Ihara T, Ikeda U, Tate Y, Ishibashi S, Shimada K . Positive inotropic effects of adrenomedullin on rat papillary muscle. Eur J Pharmacol 2000; 390: 167–172.

    CAS  Article  Google Scholar 

  19. 19

    Luodonpää M, Leskinen H, Ilves M, Vuolteenaho O, Ruskoaho H . Adrenomedullin modulates hemodynamic and cardiac effects of angiotensin II in conscious rats. Am J Physiol 2004; 286: R1085–R1092.

    Google Scholar 

  20. 20

    Szokodi I, Kinnunen P, Tavi P, Weckstrom M, Toth M, Ruskoaho H . Evidence for cAMP-independent mechanisms mediating the effects of adrenomedullin, a new inotropic peptide. Circulation 1998; 97: 1062–1070.

    CAS  Article  Google Scholar 

  21. 21

    Tomiyama H, Yamashina A, Arai T, Hirose K, Koji Y, Chikamori T, Hori S, Yamamoto Y, Doba N, Hinohara S . Influences of age and gender on results of noninvasive brachial-ankle pulse wave velocity measurement—a survey of 12517 subjects. Atherosclerosis 2003; 166: 303–309.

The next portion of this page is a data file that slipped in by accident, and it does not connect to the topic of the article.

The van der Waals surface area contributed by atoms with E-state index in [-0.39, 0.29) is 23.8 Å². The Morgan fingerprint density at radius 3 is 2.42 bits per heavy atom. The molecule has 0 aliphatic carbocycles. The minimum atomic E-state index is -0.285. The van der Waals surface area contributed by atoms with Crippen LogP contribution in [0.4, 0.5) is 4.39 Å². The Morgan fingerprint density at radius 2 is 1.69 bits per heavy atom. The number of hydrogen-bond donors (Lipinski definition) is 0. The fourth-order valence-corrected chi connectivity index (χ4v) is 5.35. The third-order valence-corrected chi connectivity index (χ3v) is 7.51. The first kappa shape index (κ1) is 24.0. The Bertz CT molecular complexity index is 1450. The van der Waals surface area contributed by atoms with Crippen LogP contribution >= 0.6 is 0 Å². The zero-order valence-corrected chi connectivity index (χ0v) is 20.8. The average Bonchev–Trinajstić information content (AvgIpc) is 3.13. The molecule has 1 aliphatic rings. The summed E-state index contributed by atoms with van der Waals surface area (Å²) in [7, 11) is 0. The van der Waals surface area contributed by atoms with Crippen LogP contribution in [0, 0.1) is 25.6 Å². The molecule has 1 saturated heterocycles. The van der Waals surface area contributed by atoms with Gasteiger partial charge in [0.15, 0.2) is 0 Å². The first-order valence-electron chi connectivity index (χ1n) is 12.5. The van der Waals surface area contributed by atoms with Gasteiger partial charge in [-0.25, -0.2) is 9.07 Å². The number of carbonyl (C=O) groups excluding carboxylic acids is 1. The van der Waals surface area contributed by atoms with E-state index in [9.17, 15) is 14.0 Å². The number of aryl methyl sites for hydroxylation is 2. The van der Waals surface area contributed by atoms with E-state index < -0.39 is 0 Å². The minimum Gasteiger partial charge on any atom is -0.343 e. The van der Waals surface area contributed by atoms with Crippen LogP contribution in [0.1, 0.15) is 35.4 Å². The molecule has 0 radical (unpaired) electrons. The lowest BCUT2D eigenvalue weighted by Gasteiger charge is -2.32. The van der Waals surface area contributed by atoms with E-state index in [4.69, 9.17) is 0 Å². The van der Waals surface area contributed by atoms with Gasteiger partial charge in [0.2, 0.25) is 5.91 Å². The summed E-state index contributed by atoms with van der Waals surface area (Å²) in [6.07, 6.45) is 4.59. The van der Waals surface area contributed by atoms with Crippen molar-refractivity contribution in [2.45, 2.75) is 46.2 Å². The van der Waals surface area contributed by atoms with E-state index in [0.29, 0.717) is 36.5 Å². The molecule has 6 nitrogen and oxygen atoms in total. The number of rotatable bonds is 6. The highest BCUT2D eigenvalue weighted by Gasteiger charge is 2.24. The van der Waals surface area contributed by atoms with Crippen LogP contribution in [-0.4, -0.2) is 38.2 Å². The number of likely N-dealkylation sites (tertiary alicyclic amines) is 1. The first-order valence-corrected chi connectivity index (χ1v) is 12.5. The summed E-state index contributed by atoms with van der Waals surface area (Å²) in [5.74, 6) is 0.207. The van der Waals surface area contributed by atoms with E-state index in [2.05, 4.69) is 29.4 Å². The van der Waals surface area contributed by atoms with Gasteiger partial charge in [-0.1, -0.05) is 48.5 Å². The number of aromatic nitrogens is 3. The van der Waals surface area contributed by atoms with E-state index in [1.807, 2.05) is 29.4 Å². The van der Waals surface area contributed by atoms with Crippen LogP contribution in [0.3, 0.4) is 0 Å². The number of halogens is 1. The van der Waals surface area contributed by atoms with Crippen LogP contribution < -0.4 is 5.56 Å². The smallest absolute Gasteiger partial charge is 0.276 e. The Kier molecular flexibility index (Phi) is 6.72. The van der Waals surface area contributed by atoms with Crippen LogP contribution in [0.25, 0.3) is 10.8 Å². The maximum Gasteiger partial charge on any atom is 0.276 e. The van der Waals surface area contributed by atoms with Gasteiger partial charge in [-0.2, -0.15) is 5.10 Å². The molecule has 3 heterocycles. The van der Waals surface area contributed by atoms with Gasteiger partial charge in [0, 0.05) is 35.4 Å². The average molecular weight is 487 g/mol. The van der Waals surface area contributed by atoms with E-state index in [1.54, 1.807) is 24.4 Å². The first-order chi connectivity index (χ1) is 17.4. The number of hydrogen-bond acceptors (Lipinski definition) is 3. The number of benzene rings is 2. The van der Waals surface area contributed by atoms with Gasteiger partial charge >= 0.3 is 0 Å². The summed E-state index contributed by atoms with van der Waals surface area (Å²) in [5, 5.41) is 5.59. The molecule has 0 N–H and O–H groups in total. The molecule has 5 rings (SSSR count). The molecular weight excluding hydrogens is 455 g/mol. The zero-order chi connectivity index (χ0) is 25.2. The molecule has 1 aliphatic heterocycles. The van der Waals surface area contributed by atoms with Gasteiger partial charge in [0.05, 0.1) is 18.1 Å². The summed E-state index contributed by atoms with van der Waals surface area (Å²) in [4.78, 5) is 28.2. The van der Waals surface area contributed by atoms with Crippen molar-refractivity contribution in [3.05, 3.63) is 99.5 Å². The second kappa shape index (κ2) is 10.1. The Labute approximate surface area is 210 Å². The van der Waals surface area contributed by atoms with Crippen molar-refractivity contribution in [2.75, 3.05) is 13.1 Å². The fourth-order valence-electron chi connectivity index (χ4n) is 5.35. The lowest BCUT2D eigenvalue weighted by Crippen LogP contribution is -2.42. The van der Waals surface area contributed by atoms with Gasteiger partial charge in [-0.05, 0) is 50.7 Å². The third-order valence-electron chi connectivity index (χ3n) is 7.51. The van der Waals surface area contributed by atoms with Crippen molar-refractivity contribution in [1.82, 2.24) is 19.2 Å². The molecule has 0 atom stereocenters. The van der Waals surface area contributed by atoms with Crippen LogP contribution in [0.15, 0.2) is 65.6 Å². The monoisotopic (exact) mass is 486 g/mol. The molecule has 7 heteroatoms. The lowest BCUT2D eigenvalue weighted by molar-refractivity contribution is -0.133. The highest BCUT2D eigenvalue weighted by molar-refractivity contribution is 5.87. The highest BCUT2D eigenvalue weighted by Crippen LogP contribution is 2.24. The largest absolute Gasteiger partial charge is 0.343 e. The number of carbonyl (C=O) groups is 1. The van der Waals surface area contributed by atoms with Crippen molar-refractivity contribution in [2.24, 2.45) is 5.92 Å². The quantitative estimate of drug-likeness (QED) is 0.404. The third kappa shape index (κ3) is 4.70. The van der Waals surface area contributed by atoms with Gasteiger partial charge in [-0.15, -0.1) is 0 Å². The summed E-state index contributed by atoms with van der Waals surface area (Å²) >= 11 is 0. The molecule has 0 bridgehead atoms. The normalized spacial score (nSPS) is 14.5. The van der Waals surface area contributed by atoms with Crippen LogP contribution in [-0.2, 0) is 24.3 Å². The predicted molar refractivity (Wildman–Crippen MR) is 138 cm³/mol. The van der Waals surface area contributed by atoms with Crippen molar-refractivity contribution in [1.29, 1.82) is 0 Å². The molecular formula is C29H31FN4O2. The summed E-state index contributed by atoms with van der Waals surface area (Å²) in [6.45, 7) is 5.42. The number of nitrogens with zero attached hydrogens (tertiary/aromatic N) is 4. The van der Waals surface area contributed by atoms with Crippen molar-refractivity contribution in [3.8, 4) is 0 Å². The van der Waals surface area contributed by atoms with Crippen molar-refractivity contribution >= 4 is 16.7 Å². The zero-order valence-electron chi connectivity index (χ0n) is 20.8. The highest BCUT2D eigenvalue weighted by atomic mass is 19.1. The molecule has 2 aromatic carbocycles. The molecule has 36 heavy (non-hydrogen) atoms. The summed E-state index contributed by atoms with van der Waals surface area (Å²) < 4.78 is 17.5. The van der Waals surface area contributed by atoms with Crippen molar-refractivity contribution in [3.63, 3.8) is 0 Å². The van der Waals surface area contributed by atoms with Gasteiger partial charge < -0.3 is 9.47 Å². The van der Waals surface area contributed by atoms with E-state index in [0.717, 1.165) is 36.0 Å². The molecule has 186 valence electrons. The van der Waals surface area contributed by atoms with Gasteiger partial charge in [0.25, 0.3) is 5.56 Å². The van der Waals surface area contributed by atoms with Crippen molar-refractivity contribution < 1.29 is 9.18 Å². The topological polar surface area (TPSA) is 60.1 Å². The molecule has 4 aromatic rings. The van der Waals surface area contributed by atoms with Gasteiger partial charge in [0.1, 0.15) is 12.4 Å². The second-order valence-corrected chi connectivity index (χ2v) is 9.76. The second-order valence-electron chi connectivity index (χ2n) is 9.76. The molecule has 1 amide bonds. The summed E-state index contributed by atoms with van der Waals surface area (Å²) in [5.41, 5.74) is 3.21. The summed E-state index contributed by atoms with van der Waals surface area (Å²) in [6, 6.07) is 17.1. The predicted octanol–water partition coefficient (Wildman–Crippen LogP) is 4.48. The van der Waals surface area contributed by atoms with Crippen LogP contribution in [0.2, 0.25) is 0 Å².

CAS  Article  Google Scholar 

  22. 22

    Yamashina A, Tomiyama H, Arai T, Hirose H, Koji Y, Hirayama Y, Yamamoto Y, Hori S . Brachial-ankle pulse wave velocity as a marker of atherosclerotic vascular damage and cardiovascular risk. Hypertens Res 2003; 26: 615–622.

    Article  Google Scholar 

  23. 23

    Kitahara T, Ono K, Tsuchida A, Kawai H, Shinohara M, Ishii Y, Koyanagi H, Noguchi T, Matsumoto T, Sekihara T, Watanabe Y, Kanai H, Ishida H, Nojima Y . Impact of brachial-ankle pulse wave velocity and ankle-brachial blood pressure index on mortality in hemodialysis patients. Am J Kidney Dis 2005; 46: 688–696.

    Article  Google Scholar 

  24. 24